Instance-level quantitative saliency in multiple sclerosis lesion segmentation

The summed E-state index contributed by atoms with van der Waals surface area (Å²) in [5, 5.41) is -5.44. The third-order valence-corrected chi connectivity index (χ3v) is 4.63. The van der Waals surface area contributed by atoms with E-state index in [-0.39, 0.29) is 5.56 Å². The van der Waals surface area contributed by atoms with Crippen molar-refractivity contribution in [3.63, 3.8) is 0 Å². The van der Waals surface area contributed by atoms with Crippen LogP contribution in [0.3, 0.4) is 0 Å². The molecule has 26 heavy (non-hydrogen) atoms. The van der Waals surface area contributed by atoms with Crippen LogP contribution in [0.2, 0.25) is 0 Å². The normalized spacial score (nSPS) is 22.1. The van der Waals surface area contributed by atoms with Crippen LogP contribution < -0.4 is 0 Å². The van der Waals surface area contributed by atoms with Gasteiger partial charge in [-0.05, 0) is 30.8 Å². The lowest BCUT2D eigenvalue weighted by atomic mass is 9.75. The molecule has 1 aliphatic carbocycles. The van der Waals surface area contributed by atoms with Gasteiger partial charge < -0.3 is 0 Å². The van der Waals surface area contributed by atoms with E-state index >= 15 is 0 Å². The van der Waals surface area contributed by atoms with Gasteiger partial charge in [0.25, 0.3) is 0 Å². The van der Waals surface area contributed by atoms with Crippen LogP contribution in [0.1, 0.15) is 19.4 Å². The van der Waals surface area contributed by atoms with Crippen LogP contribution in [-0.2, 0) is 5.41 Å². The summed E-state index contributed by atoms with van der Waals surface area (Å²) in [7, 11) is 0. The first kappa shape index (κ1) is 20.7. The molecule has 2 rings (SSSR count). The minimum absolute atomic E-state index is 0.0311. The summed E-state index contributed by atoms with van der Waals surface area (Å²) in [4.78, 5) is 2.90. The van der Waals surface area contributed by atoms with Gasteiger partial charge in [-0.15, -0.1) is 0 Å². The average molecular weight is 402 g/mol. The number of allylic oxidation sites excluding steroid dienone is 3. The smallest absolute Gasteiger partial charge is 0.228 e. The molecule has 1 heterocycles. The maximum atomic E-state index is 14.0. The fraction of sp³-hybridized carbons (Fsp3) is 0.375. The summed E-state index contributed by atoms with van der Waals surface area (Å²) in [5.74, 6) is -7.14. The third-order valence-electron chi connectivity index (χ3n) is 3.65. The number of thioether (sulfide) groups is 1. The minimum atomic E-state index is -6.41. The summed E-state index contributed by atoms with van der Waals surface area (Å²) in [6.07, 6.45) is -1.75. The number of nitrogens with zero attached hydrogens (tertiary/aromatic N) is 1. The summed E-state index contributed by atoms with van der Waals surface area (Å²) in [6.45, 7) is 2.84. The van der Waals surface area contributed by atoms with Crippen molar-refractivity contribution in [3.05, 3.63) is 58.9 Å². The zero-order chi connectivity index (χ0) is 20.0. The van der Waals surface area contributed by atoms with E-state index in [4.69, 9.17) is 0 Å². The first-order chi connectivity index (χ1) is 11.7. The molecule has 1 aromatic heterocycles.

In recent years, explainable methods for artificial intelligence (XAI) have tried to reveal and describe models' decision mechanisms in the case of classification tasks. However, XAI for semantic segmentation and in particular for single instances has been little studied to date. Understanding the process underlying automatic segmentation of single instances is crucial to reveal what information was used to detect and segment a given object of interest. In this study, we proposed two instance-level explanation maps for semantic segmentation based on SmoothGrad and Grad-CAM++ methods. Then, we investigated their relevance for the detection and segmentation of white matter lesions (WML), a magnetic resonance imaging (MRI) biomarker in multiple sclerosis (MS). 687 patients diagnosed with MS for a total of 4043 FLAIR and MPRAGE MRI scans were collected at the University Hospital of Basel, Switzerland. Data were randomly split into training, validation and test sets to train a 3D U-Net for MS lesion segmentation. We observed 3050 true positive (TP), 1818 false positive (FP), and 789 false negative (FN) cases. We generated instance-level explanation maps for semantic segmentation, by developing two XAI methods based on SmoothGrad and Grad-CAM++. We investigated: 1) the distribution of gradients in saliency maps with respect to both input MRI sequences; 2) the model's response in the case of synthetic lesions; 3) the amount of perilesional tissue needed by the model to segment a lesion. Saliency maps (based on SmoothGrad) in FLAIR showed positive values inside a lesion and negative in its neighborhood. Peak values of saliency maps generated for these four groups of volumes presented distributions that differ significantly from one another, suggesting a quantitative nature of the proposed saliency. Contextual information of 7mm around the lesion border was required for their segmentation.

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